Does your tactical team really need training in woodland operations?

Good question! With drones, handheld thermals, seismic sensors, and cameras on every street corner, the natural tendency is to think that the woodland tactics of tracking and land navigation are best left in the past. But many times, modern technology fails to deliver when tracking a fugitive in the woodland environment.

Certainly woodland deployments are in a category all their own. Consider the threat assessment: uncontained suspect at large in an unrestricted environment, suspect(s) movement unknown, weather factors, and danger areas too many to number. The result is one of the most high-risk deployments a team can face. Unfortunately, many teams receive little or no training in this type of deployment.

National Park Service member at Inter-Mountain Special Events Tactical Team training.


How frequent are woodland callouts? If we look at how many incidents daily across the nation begin in an urban environment and transition to wooded areas, the numbers are impressive.

It is in these urban interface areas (where urban meets the woodland) that patrol officers and specialized teams respond to many fleeing felon calls. Suspects often choose to flee to wooded areas to escape or find haven.

Most of these incidents do not evolve into a long-duration manhunt, such as the search in Pennsylvania in 2014 for Eric Frein—wanted for the murder of Corporal Bryon K. Dickson II of the Pennsylvania State Police and the alleged attempted murder of Trooper Alex Douglass—and certainly not on the magnitude of the Eric Rudolph manhunt.

Most incidents are resolved within one operational period. Such was the case when U.S. Park Ranger Joe Kolodski was murdered in 1998. Joe, my friend and co-worker, was ambushed and killed along the Blue Ridge Parkway in North Carolina when he responded to a “man with a gun” call. We deployed a five-person woodland operations team to where he was last seen. Containment, based on terrain and time, was set at about a two-mile radius. The tracking team picked up the suspect’s track and located the abandoned murder weapon where the killer had loosed another 15 rounds on responding officers. Shortly after discovering the track, a perimeter team picked up a suspect two miles from the crime scene.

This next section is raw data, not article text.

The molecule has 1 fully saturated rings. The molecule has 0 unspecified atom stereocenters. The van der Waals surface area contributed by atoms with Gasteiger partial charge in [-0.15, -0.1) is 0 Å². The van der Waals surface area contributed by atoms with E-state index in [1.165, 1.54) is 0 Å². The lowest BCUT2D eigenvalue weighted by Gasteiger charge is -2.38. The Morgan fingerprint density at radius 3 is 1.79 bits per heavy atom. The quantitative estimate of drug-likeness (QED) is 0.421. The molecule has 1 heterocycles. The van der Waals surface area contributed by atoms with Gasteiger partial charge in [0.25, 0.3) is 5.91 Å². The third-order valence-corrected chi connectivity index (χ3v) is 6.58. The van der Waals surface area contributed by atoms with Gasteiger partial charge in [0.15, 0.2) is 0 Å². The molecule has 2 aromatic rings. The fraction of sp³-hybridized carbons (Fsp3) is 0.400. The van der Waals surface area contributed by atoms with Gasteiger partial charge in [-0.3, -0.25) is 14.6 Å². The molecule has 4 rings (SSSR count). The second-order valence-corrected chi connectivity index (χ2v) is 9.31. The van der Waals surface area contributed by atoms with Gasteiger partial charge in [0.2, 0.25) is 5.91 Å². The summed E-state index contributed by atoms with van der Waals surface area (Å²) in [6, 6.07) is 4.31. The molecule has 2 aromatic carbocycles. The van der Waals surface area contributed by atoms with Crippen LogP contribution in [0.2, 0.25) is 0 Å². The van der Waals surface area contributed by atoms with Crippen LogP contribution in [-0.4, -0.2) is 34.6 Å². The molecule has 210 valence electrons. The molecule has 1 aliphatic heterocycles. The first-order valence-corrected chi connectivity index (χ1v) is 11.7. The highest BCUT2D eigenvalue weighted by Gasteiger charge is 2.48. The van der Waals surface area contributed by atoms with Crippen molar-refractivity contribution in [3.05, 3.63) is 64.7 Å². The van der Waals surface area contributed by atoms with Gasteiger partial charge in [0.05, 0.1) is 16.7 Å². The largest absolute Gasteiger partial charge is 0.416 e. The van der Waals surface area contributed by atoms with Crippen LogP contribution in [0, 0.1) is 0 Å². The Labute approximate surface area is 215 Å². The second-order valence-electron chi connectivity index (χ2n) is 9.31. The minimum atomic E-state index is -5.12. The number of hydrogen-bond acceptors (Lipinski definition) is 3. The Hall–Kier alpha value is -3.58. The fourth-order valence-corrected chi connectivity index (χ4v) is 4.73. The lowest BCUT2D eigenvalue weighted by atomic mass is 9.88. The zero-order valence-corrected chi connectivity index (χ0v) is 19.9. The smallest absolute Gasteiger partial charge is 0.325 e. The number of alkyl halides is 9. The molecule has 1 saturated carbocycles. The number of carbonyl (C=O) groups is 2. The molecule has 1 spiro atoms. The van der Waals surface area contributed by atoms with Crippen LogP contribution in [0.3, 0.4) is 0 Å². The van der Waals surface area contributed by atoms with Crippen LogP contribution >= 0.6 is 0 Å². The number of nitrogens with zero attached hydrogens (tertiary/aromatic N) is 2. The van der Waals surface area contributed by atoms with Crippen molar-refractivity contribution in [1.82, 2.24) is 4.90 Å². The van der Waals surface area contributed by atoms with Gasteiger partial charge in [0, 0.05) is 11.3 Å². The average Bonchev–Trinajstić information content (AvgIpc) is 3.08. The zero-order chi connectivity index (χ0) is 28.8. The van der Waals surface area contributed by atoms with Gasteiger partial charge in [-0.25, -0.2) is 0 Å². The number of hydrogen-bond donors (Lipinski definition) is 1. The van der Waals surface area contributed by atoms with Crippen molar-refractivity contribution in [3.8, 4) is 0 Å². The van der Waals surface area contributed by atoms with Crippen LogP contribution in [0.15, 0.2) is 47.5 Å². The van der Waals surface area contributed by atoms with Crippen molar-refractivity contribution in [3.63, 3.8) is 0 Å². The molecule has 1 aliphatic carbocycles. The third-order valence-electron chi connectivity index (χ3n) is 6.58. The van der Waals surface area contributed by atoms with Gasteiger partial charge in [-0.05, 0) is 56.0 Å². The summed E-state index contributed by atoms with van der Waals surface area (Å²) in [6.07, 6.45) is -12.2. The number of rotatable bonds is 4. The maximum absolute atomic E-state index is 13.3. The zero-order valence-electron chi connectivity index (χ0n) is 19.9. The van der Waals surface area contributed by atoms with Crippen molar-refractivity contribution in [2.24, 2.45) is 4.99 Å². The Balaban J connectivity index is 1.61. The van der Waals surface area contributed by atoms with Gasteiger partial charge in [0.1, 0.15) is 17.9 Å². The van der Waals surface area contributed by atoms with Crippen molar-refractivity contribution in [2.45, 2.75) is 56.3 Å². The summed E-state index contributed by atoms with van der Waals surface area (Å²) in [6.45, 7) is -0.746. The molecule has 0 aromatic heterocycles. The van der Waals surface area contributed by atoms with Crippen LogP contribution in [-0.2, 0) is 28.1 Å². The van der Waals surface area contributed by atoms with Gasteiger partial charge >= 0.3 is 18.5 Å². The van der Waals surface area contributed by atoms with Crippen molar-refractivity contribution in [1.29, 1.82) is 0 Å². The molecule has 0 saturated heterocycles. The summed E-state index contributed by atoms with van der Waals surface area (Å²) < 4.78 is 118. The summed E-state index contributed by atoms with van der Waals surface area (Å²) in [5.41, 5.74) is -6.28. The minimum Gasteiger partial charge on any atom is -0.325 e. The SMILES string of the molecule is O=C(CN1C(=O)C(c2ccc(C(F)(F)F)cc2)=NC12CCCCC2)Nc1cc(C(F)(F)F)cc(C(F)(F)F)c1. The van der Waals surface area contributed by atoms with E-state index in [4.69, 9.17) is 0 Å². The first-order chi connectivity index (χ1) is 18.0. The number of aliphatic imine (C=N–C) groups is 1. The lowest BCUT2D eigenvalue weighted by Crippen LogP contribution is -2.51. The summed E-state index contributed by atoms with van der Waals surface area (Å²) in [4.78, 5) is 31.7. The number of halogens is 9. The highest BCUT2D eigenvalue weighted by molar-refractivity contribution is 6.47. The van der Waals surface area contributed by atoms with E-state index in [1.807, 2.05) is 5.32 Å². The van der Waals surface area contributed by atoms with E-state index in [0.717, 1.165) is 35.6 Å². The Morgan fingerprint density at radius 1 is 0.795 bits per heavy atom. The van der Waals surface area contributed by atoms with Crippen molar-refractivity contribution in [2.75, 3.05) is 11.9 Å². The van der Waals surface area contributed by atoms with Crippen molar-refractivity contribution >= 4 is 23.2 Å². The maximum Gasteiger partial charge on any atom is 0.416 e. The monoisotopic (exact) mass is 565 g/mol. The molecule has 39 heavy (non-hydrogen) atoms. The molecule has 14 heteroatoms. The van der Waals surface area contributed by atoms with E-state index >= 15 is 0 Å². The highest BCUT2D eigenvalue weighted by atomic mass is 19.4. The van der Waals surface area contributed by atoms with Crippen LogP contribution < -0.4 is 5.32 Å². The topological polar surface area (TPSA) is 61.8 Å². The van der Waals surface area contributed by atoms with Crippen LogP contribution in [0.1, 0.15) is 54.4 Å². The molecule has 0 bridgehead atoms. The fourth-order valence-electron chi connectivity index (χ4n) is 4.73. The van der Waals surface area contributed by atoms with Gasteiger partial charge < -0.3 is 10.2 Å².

Through the use of visual tracking, we were able to back-track the suspect from the arrest site to the crime scene, finding and casting the suspect’s boot tracks and other evidence along the way. This evidence was later used to convict him of first-degree murder.

The success of this operation was due to the amount of woodland experience inherent in our profession. We were rangers who tracked poachers, fugitives, and lost persons on a daily basis. This is not the composition of most teams assigned to urban areas—thus, the need for woodland operations training.

Eric Rudolph’s camp near Murphy, North Carolina. He was captured about half a mile from this camp.


A few weeks after Kolodski’s murder, the manhunt for Eric Rudolph was entering the woodland search phase in the Nantahala National Forest. Rudolph, also known as the Olympic Park Bomber, was wanted for a series of anti-abortion and anti-gay motivated bombings across the southern United States between 1996 and 1998, bombings that killed two people and injured 111 others.

Several other rangers and I were assigned to the Southeast Bomb Task Force in July and employed as trackers and search advisors. Having been assigned to the position of Lead Tracker, I had direct planning input into the search strategy and tactics for upwards of 15 tactical tracking teams and a host of then high-tech surveillance resources. It also meant that for the next ten months I served as tracker for some of the most elite tactical teams in the country. During this time, I patrolled over 600 miles with the various teams and had ample opportunity to study their readiness in woodland operations.

Photo used in prosecution of subject who killed U.S. Park Ranger Joe Kolodski. These tracks were followed the day of his capture.

This experience reinforced my opinion as to the importance of having operators with woodland skill sets on specialized teams. I noticed a stark difference in the effectiveness of teams who had ex-military and/or hunters as team members versus those who did not. These members brought with them the skills of navigation and tracking— both of which are critical elements of successful woodland deployments.


Generally, when a team is called up on a woodland mission, it performs one of the following tasks or a combination thereof: establishment of perimeter, grid search, surveillance, sweeps, blocking or tracking. All of these functions rely heavily on a team being able to effectively navigate and record this navigation for the purposes of command and control. Implementing a system of redundancy within navigation is essential to this effort. Map, compass, GPS, and other route recording devices should be regularly included in training so they can be implemented as the team is inserted.